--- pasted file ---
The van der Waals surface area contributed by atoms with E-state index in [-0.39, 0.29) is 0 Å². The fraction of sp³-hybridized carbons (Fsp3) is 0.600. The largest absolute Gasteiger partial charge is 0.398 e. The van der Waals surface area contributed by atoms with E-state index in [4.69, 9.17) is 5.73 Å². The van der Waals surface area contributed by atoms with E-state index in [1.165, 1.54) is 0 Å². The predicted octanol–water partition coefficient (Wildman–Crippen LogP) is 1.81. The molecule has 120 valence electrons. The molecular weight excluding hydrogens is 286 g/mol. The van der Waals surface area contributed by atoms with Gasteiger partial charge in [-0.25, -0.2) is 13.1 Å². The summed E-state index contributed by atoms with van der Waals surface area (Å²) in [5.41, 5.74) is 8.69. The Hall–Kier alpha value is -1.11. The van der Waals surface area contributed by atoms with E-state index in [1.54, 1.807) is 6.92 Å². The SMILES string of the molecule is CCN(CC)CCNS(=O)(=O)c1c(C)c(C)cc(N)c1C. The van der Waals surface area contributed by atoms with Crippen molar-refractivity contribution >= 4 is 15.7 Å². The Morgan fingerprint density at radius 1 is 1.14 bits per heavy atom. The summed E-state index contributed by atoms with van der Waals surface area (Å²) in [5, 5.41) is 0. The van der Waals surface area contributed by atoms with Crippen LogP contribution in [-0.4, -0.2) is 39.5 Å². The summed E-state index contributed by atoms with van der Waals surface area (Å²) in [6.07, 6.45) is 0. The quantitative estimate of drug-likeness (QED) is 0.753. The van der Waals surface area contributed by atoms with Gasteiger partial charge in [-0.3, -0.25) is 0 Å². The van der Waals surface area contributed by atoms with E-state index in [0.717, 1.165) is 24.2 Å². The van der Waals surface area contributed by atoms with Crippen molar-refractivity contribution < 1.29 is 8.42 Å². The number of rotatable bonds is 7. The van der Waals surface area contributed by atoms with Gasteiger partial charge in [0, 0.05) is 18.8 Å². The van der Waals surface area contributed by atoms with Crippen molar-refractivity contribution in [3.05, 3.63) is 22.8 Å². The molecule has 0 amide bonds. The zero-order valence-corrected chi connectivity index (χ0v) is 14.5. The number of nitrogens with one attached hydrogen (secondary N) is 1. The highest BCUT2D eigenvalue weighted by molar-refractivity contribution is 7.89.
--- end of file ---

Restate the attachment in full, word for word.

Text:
The van der Waals surface area contributed by atoms with E-state index in [-0.39, 0.29) is 0 Å². The fraction of sp³-hybridized carbons (Fsp3) is 0.600. The largest absolute Gasteiger partial charge is 0.398 e. The van der Waals surface area contributed by atoms with E-state index in [4.69, 9.17) is 5.73 Å². The van der Waals surface area contributed by atoms with E-state index in [1.165, 1.54) is 0 Å². The predicted octanol–water partition coefficient (Wildman–Crippen LogP) is 1.81. The molecule has 120 valence electrons. The molecular weight excluding hydrogens is 286 g/mol. The van der Waals surface area contributed by atoms with Gasteiger partial charge in [-0.25, -0.2) is 13.1 Å². The summed E-state index contributed by atoms with van der Waals surface area (Å²) in [5.41, 5.74) is 8.69. The Hall–Kier alpha value is -1.11. The van der Waals surface area contributed by atoms with E-state index in [1.54, 1.807) is 6.92 Å². The SMILES string of the molecule is CCN(CC)CCNS(=O)(=O)c1c(C)c(C)cc(N)c1C. The van der Waals surface area contributed by atoms with Crippen molar-refractivity contribution >= 4 is 15.7 Å². The Morgan fingerprint density at radius 1 is 1.14 bits per heavy atom. The summed E-state index contributed by atoms with van der Waals surface area (Å²) in [5, 5.41) is 0. The van der Waals surface area contributed by atoms with Crippen LogP contribution in [-0.4, -0.2) is 39.5 Å². The summed E-state index contributed by atoms with van der Waals surface area (Å²) in [6.07, 6.45) is 0. The quantitative estimate of drug-likeness (QED) is 0.753. The van der Waals surface area contributed by atoms with Gasteiger partial charge in [-0.3, -0.25) is 0 Å². The van der Waals surface area contributed by atoms with E-state index in [0.717, 1.165) is 24.2 Å². The van der Waals surface area contributed by atoms with Crippen molar-refractivity contribution < 1.29 is 8.42 Å². The number of rotatable bonds is 7. The van der Waals surface area contributed by atoms with Gasteiger partial charge in [0, 0.05) is 18.8 Å². The van der Waals surface area contributed by atoms with Crippen molar-refractivity contribution in [3.05, 3.63) is 22.8 Å². The molecule has 0 amide bonds. The zero-order valence-corrected chi connectivity index (χ0v) is 14.5. The number of nitrogens with one attached hydrogen (secondary N) is 1. The highest BCUT2D eigenvalue weighted by molar-refractivity contribution is 7.89.